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Coaching Couples Through Emotional Memories

Oct 10th, 2011 | By | Category: Family Coaching Center

Growing marriages often experience seasons of growth and pleasure followed by seasons of frustration and pain. Three steps forward and two steps back. Why is this and what can be done about it?

Change is challenging and habits are hard to break. But there’s another explanation we want to focus on so that you will be better equipped to coach your own marriage and to help others. It’s about the principle of reaping and sowing.

Why does your partner sometimes assume that they know what you are going to say, or jump to a conclusion about what you mean before you finish explaining? Is that their fault or yours?

I’ve often cried foul when that happens to me in our marriage. “Why did you hijack the listening process to confront me about something I hadn’t even said yet,” I asked. “Because, that’s what you said you meant every time you said it before,” Jill said.  Fair enough, but I’m trying to change the way I think, listen and respond.  How can I do that if I’m going to be held to the past?

Just as it takes two to Tango, it takes two to cooperate with a season of growth and change in marriage. I have to be willing to persevere in different ways of thinking, listening and responding, and she has to be willing to be patient with the process and so do I.

I asked the Lord to help me sort this out while riding my bicycle a little bit ago (one of my thinking places). “What would you have from me Lord?” I asked, desperate for a solution to a stuck conversation. “Be completely humble and gentle,” I heard. “Yeah, you’re right (as usual).  I wasn’t very much like that when I flashed in anger this morning, was I?”  “No, but that’s ok. Go forward”.  Yep, that sounds like Jesus.  “Forget what’s behind and strain toward what’s ahead.” But that’s easier said than done, Lord.  “I know,” He said. “But, I’ll help you.”  Of course.  I don’t have to do this alone.  “Thank you, Jesus.”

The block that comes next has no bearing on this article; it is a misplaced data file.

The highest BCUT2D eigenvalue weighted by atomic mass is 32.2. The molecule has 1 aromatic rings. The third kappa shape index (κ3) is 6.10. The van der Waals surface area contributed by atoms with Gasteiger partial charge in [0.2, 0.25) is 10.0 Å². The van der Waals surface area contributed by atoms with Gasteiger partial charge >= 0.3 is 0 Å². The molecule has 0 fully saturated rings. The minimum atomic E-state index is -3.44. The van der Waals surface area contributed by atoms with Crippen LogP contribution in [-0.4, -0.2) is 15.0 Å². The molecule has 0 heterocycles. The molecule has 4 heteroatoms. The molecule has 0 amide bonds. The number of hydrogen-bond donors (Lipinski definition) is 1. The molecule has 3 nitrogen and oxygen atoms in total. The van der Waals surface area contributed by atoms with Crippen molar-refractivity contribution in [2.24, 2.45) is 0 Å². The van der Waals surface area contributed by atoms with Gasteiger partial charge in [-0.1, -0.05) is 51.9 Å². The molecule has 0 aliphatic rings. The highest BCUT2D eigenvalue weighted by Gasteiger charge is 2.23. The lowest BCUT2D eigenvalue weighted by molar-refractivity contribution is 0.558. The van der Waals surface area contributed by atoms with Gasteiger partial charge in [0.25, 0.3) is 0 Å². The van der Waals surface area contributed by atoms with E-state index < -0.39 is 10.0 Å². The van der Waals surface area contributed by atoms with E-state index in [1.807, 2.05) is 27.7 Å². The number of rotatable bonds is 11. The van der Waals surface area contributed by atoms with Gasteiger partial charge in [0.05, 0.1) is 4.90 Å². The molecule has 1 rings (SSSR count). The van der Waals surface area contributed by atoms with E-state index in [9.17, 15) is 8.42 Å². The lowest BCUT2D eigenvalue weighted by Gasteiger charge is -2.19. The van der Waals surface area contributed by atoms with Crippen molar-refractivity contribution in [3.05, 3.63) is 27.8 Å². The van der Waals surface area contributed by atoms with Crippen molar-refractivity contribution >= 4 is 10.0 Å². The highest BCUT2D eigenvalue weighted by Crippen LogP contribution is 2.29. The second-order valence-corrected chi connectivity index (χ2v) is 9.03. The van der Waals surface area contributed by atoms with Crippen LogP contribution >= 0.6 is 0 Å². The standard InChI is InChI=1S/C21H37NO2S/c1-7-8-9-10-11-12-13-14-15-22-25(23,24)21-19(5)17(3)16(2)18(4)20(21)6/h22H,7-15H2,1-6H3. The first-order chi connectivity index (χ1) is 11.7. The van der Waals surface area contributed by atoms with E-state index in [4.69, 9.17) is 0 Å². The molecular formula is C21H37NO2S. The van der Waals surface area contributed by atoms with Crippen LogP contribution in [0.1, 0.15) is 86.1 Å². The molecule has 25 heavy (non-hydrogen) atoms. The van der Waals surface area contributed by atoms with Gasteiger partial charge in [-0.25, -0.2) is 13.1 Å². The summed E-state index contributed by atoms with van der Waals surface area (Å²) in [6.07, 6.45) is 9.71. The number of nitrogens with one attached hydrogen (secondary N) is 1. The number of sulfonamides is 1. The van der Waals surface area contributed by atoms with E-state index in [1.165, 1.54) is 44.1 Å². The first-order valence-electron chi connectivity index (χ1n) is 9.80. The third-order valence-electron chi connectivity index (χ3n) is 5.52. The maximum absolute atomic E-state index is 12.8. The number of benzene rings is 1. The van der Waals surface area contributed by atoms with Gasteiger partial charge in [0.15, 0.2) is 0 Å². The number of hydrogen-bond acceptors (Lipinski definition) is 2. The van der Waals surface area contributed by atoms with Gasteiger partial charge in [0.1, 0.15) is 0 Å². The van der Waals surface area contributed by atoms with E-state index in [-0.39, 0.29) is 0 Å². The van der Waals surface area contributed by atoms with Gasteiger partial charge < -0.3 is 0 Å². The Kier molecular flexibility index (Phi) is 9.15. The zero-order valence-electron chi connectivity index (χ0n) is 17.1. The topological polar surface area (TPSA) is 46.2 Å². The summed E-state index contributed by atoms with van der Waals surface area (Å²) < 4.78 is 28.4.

But, what about the flashing of emotion in the middle of efforts to grow and change toward Christ-like loving kindness? Where does such powerful emotion come from, and what can be done about it?”

My understanding of this is based on Triune Brain theory (Paul MacLean) which teaches that emotional memories[1] are our most powerful memories and that they have no statute of limitations. In other words, memories that are emotionally powerful can last a lifetime.

Here’s a hypothetical situation: Say that I make [J1] a pile of emotional memories in my wife’s emotional brain by reacting angrily to her attempts to offer suggestions to me during a season of professional failure and brokenness. Say that these unhappy rants of a wounded Lion[J2] /choleric/D temperament during a season of disillusionment and despair make [J3] a pile of emotional memories in my wife. And imagine that this pile is highly flammable, like a dry pile of brush.  It wouldn’t take much to ignite it, right? {This is actually a very real example from our life}.

What if the pile ignites?  Who is to blame? The person who made[J4] the pile or the one in whom the emotional memories are piled up in? Are you following?

Let me say it another way.  If I want something to change, maybe I need to change something.  Maybe my wife’s quick assumption about the way a conversation is going to go is a fair assumption based on the past.  It doesn’t make it right for her to jump to a conclusion but it does make it understandable.  So what can I do about it?

Let’s go back to Jesus’ counsel. “Be completely humble and gentle…mature and complete, patient, full of hope, ever persevering.” I can do that through His life in me, or I can be human and continue to ignite her piles of emotional memories, and let her ignite mine. OR, we can both take responsibility for the piles we’ve piled up in each other, and be completely humble and gentle in our interactions to neutralize these sites of potential explosions by living differently, consistently over time and thereby creating a new history to make assumptions about.